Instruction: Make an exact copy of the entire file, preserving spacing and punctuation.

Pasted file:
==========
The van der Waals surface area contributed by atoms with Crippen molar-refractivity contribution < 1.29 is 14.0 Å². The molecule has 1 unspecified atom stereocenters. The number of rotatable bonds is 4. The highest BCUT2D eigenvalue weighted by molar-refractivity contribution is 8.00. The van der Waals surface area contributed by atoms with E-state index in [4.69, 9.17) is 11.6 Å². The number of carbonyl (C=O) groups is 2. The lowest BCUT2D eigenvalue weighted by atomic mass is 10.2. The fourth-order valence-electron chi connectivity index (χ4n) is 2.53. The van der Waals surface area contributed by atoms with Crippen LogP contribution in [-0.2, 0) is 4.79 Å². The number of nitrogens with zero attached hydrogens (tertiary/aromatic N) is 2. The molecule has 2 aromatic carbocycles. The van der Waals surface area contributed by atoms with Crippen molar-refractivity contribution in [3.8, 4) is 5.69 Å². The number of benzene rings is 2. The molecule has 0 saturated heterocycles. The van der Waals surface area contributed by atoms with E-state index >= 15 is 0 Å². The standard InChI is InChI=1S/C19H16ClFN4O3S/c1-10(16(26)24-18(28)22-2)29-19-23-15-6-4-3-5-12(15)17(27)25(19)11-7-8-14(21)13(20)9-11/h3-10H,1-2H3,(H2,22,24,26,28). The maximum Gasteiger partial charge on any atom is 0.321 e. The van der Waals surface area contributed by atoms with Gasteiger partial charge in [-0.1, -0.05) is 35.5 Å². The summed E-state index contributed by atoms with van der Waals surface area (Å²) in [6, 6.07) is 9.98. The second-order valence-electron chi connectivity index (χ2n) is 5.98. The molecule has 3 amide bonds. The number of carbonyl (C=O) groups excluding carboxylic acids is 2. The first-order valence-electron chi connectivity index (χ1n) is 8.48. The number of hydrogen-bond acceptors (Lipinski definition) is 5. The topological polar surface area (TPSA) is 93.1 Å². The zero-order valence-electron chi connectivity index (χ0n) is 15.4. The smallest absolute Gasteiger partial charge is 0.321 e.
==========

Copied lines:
The van der Waals surface area contributed by atoms with Crippen molar-refractivity contribution < 1.29 is 14.0 Å². The molecule has 1 unspecified atom stereocenters. The number of rotatable bonds is 4. The highest BCUT2D eigenvalue weighted by molar-refractivity contribution is 8.00. The van der Waals surface area contributed by atoms with E-state index in [4.69, 9.17) is 11.6 Å². The number of carbonyl (C=O) groups is 2. The lowest BCUT2D eigenvalue weighted by atomic mass is 10.2. The fourth-order valence-electron chi connectivity index (χ4n) is 2.53. The van der Waals surface area contributed by atoms with Crippen LogP contribution in [-0.2, 0) is 4.79 Å². The number of nitrogens with zero attached hydrogens (tertiary/aromatic N) is 2. The molecule has 2 aromatic carbocycles. The van der Waals surface area contributed by atoms with Crippen molar-refractivity contribution in [3.8, 4) is 5.69 Å². The number of benzene rings is 2. The molecule has 0 saturated heterocycles. The van der Waals surface area contributed by atoms with E-state index >= 15 is 0 Å². The standard InChI is InChI=1S/C19H16ClFN4O3S/c1-10(16(26)24-18(28)22-2)29-19-23-15-6-4-3-5-12(15)17(27)25(19)11-7-8-14(21)13(20)9-11/h3-10H,1-2H3,(H2,22,24,26,28). The maximum Gasteiger partial charge on any atom is 0.321 e. The van der Waals surface area contributed by atoms with Gasteiger partial charge in [-0.1, -0.05) is 35.5 Å². The summed E-state index contributed by atoms with van der Waals surface area (Å²) in [6, 6.07) is 9.98. The second-order valence-electron chi connectivity index (χ2n) is 5.98. The molecule has 3 amide bonds. The number of carbonyl (C=O) groups excluding carboxylic acids is 2. The first-order valence-electron chi connectivity index (χ1n) is 8.48. The number of hydrogen-bond acceptors (Lipinski definition) is 5. The topological polar surface area (TPSA) is 93.1 Å². The zero-order valence-electron chi connectivity index (χ0n) is 15.4. The smallest absolute Gasteiger partial charge is 0.321 e.